I have a keen interest in fear and anxiety. Working in the mental health field prior to becoming a dog trainer, I saw and experienced firsthand how paralyzing the symptoms of these conditions can be. Most recently, I have adopted a senior dog from Muttville Senior Dog Rescue who suffers from separation anxiety, so I see how his intense fear of being left alone renders him unable to cope with even the shortest of absences.
When dealing with a dog that is afraid, it’s easy to feel lost as to how to help. After all, we can’t give psychotherapy to our dogs, and the behaviors dogs exhibit when they are afraid can make them behave differently than we are accustomed to seeing. Although medication can assist fear-based behaviors, it is unlikely to fix the problem if not accompanied by behavioral intervention.
A favorite quote of mine regarding fear and dog training is from animal behaviorist Jean Donaldson. In her curriculum for her dog training students, she emphasizes, “When a dog is afraid, nothing else matters.” A powerful and radical statement, to be sure. Often, dog training becomes so focused on obedience and statements that start with “He should do this” or “He should know better,” that a dog’s emotional state gets overlooked.
So what’s the “nothing else” Jean is talking about? Often, dogs who are experiencing fear don’t want food. They could care less about their owner telling them to sit, go down or stay. They may start to display aggressive behaviors that aren’t present at other times. They are unable to cope and paralyzed by one thing: fear.
As James O’Heare, in his tome “Aggressive Behavior in Dogs,” gives an excellent description of this paralysis, writing, “Inhibition, impulse control, and previously learned coping mechanisms may become inaccessible by the dog, setting the stage for fight-or-flight operants such as escape or avoidance behaviors.”
When discussing fear, I like to use a personal comparison to one of my intense fears: flying. When I’m in an airplane experiencing turbulence, do I care about whether I want a beverage from the flight attendant, the number of my connecting gate, or whether someone in the neighboring seat needs me to move so he can use the restroom? Of course not. I could care less, because I’m scared. Flat-out, no-holds-barred scared. Nothing else matters.
Fear can be incredibly frustrating for dog owners and trainers alike. Understanding the concept of “nothing else matters” is also why it is critically important to recognize when a dog is upset, because it affects the approach trainers need to take.
When a dog is afraid, we need to tap into something called counterconditioning (technical speak for changing a dog’s emotional response to a fear-causing stimulus.) O’Heare explains this beautifully, writing, “…if a person has come to fear snakes, but loves strawberry smoothies, counterconditioning might involve presenting the snake, followed immediately by a sip of smoothie, and repeating this process until the presentation of the snake elicits a pleasant reaction instead of a fearful reaction.”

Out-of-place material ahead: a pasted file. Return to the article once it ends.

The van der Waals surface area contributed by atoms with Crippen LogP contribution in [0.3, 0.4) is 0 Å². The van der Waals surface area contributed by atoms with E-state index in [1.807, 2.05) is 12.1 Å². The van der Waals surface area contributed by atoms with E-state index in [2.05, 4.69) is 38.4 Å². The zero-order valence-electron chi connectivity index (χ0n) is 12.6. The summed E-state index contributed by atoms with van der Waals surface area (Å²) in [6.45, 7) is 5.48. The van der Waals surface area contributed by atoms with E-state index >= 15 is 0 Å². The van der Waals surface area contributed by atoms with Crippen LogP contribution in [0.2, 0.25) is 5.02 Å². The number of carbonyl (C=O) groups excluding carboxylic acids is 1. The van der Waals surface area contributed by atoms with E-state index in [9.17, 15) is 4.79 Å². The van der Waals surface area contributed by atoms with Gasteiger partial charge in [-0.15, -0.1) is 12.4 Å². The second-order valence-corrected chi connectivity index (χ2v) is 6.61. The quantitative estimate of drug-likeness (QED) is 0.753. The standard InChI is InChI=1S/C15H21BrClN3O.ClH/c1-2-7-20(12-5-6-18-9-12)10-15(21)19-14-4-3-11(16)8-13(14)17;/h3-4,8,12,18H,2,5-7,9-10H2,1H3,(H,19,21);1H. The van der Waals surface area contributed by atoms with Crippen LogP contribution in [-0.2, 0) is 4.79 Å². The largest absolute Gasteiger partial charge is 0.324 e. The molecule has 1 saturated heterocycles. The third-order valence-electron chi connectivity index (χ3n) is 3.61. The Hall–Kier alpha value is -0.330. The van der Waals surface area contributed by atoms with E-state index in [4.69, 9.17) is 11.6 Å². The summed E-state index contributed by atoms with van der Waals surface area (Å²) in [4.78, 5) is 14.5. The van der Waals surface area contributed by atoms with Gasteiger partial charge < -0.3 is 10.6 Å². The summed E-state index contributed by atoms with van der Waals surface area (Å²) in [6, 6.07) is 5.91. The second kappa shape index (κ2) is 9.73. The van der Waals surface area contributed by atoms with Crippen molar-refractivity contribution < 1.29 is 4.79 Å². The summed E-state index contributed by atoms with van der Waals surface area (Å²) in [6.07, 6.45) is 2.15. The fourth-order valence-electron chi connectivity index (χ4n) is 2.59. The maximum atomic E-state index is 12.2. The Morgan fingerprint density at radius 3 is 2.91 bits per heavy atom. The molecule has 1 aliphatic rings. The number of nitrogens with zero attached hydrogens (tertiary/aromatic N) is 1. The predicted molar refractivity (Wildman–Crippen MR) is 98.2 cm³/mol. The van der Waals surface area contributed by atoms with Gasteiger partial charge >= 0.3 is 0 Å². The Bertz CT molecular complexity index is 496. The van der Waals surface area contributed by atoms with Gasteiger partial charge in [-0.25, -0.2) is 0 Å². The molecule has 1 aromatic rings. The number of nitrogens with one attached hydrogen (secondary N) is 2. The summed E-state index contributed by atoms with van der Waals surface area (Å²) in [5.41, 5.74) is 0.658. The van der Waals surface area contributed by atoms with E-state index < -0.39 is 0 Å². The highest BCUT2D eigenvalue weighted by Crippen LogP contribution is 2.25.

Another technique, systematic desensitization, is often coupled with counterconditioning as a treatment plan for fear-based behavior problems. Originally used for humans with phobias, it involves introducing a dog to the fear-invoking stimulus in gradual increments that he can handle, never putting him over his fear “threshold” in the process.
This can all sound complicated and overwhelming, especially when dealing with the immediate behavior problems associated with fear and anxiety. Rest assured that there are things you can do, right away, that will put your dog on the path to recovery.
If you suspect your dog has a fear-related issue, I recommend hiring a professional positive reinforcement trainer to work with you on using these techniques. In the meantime, the following are ways you can help your dog and prepare for your first training consult.
First, try to identify whether your dog is, in fact, upset. Behaviors that indicate a dog is in distress include: Excessive panting, dilated pupils, yawning, higher than normal frequency of bladder functions, vomiting, shaking, self-mutilation or excessive grooming, compulsive behaviors (like tail chasing or barking), stiffness, and hyperactivity. Note that these behaviors may not occur all at once, and if they do occur, may be fleeting in duration. Other behaviors not listed may also occur.
Setting up a videocamera and reviewing your dog’s behaviors after the fact can be helpful, as well as documenting any behavior patterns you see over time. Also helpful is trying to identify what happens immediately before the fear-based behaviors begin. In training, we call this an antecedent, and it can be critical in determining the source of your dog’s fears.
If your dog is afraid, the second step is compassion. I cannot emphasize this enough. Dogs that are afraid, anxious and in distress need our love and patience. They are experiencing an incredibly strong emotion that has the power to overshadow previous training, common behavior patterns and coping abilities. They need you and your love more than ever.
Finally, get professional support. While there are techniques you can do to help your dog in the interim, consulting a trainer will help you fine-tune your treatment plan for your dog’s specific needs. Living with a fearful dog can also take a toll physically and emotionally, and being able to have a support system in place will increase you and your dog’s chances of success.
-Maureen Backman, MS
Maureen is the owner of Mutt About Town in San Francisco and a student of the Academy for Dog Trainers.